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Pink Floyd - The Wall CD (album) cover


Pink Floyd


Psychedelic/Space Rock

4.10 | 2981 ratings

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Prog Reviewer
2 stars As with its predecessor, Animals, this album is very much an exercise in what could have been. Unlike Animals, which had strong music, but a weakly constructed concept, The Wall has one of the strongest concepts in PINK FLOYD's catalogue--but some of the weakest music. Hearing the live rendition of The Wall (Is There Anybody Out There?) makes it even more painfully clear what's missing from the studio album. Even before I learned the band's history, I always felt a distinct chill in the atmosphere of the though something had been forcibly drained from it.

That said, I should note that The Wall as a concept is very coherent...though unfortunately, it is the classic example of a concept so overbearing that it has completely overrun the music (and as such I rate it lower than Animals, because if not for the music, what would we have but a glorified poetry reading?). It was a first, and last, for PINK FLOYD (mostly Roger WATERS at that point with some input from David GILMOUR) to attempt to tell such an intricately narrated story, with a character and plot. Until The Wall (and also after WATERS' departure), their concept albums had been somewhat more cryptic, interpretive explorations of a central theme. The Wall leaves very little room for interpretation, relegating the listener to the part of passive spectator if one cannot identify with the experiences of the character, "Pink".

The strengths of The Wall are mainly lyrical and conceptual, although both vocalists are in fine form, and so is the guitar playing. Personally, I do not have a problem with the songs others might call filler--from my perspective they do serve to advance the narrative. Another main strength of The Wall is the use of sound effects and TV clips to help create the album's atmosphere, or even to make comments about the lyrics themselves, such as the following example where a clip from Gomer Pyle is placed to make a sarcastic remark: "...when I try to get through on the telephone to you (surprise, surprise, surprise!) there'll be nobody home." In light of the studio album's deficiencies, it's a good thing these were there.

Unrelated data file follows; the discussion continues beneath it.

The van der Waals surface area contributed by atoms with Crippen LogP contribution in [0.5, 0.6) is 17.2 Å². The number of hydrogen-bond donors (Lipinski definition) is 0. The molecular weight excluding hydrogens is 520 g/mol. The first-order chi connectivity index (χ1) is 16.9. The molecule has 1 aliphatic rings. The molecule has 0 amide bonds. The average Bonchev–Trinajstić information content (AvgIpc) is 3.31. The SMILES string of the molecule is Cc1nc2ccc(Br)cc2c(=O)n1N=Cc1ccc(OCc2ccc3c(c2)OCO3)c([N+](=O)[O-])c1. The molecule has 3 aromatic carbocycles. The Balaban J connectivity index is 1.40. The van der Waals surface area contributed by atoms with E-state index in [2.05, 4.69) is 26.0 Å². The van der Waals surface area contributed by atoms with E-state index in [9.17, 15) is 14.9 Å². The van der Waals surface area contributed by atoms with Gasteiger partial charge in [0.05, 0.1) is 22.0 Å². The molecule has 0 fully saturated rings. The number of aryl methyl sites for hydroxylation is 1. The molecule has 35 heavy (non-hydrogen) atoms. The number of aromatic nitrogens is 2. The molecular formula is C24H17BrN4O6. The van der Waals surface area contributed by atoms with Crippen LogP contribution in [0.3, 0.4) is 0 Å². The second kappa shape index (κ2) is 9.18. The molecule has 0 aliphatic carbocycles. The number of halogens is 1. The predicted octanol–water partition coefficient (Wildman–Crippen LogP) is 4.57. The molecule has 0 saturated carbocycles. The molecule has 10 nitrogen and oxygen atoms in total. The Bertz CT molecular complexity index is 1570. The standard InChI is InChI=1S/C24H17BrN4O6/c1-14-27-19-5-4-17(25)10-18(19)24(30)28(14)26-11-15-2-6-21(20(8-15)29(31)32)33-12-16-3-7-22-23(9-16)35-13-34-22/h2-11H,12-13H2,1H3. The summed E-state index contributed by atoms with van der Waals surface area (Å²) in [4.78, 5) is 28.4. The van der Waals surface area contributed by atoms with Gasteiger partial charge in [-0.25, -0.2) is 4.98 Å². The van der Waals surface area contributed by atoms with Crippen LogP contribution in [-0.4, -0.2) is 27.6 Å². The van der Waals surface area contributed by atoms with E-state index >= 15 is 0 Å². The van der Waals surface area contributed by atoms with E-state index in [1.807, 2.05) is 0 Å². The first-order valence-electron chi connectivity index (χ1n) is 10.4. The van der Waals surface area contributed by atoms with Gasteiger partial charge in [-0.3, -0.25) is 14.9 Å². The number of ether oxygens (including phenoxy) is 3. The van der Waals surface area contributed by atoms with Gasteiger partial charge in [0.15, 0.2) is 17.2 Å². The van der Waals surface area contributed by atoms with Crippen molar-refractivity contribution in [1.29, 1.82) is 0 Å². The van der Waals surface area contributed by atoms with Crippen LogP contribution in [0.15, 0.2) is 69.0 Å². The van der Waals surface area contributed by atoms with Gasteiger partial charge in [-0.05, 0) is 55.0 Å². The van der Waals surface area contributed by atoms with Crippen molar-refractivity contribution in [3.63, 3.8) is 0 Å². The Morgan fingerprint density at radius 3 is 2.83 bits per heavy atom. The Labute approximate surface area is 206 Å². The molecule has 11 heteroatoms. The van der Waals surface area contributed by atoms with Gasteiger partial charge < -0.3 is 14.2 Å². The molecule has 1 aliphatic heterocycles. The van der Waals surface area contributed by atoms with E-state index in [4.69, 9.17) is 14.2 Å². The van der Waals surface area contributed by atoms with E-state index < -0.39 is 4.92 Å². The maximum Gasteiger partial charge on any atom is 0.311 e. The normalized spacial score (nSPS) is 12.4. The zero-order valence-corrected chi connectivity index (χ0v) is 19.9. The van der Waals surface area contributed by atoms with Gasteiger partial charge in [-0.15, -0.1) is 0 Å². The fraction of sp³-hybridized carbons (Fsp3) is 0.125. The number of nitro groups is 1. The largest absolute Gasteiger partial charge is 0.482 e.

In PINK FLOYD works before The Wall and after The Final Cut, there was often a spooky, unusual, sometimes experimental musical atmosphere that helped to set the tone of the album without a word. This music could be interpreted however the listener wanted. I believe a large part of this was the work of keyboardist Richard WRIGHT. Unfortunately, he was forced by Roger WATERS to give up his position in the band. The Wall's lack of that ethereal grace is what leaves the album cold. Except for a few beautiful parts like his synth solo on "Run Like Hell", it's clear WRIGHT had no more freedom left--and for this the music suffers.

Ultimately, I gave The Wall 2 stars, as I felt that the musical lack on the studio album was a very serious flaw. The live album, Is There Anybody Out There?, shows how much better that could have been--that version receiving 4 stars from me.

However, I'm going to suggest that those interested in similar themes to The Wall, but with far stronger music and a less overbearing concept (not to mention one with a much healthier coping process) check out AYREON's The Human fact, you'll even hear on this album some of the vintage synthesizers the FLOYD could have taken greater advantage of had WRIGHT's talents not been restrained. While lyrically not quite as strong, the difference in experience is like the contrast between night and day, and it is The Human Equation that actually caused my opinion of The Wall to drop below the 3 stars I would have given it awhile back.

FloydWright | 2/5 |


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